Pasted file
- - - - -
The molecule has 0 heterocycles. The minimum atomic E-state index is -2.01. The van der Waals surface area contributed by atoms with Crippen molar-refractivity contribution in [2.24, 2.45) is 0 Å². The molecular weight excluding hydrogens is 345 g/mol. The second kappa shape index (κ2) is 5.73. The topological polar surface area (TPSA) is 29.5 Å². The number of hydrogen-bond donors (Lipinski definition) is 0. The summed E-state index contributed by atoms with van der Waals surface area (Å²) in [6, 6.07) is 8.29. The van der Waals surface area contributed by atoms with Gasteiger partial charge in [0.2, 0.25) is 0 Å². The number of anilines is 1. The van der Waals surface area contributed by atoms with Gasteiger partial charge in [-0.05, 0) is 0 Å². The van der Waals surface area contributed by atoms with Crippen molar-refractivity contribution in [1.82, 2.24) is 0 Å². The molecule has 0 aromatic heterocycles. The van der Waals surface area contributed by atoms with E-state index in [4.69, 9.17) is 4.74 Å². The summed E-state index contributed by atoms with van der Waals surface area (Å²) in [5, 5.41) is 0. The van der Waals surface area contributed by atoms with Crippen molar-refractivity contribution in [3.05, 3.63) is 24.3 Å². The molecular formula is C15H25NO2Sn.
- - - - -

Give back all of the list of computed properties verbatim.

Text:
The molecule has 0 heterocycles. The minimum atomic E-state index is -2.01. The van der Waals surface area contributed by atoms with Crippen molar-refractivity contribution in [2.24, 2.45) is 0 Å². The molecular weight excluding hydrogens is 345 g/mol. The second kappa shape index (κ2) is 5.73. The topological polar surface area (TPSA) is 29.5 Å². The number of hydrogen-bond donors (Lipinski definition) is 0. The summed E-state index contributed by atoms with van der Waals surface area (Å²) in [6, 6.07) is 8.29. The van der Waals surface area contributed by atoms with Gasteiger partial charge in [0.2, 0.25) is 0 Å². The number of anilines is 1. The van der Waals surface area contributed by atoms with Gasteiger partial charge in [-0.05, 0) is 0 Å². The van der Waals surface area contributed by atoms with Crippen molar-refractivity contribution in [1.82, 2.24) is 0 Å². The molecule has 0 aromatic heterocycles. The van der Waals surface area contributed by atoms with E-state index in [4.69, 9.17) is 4.74 Å². The summed E-state index contributed by atoms with van der Waals surface area (Å²) in [5, 5.41) is 0. The van der Waals surface area contributed by atoms with Crippen molar-refractivity contribution in [3.05, 3.63) is 24.3 Å². The molecular formula is C15H25NO2Sn.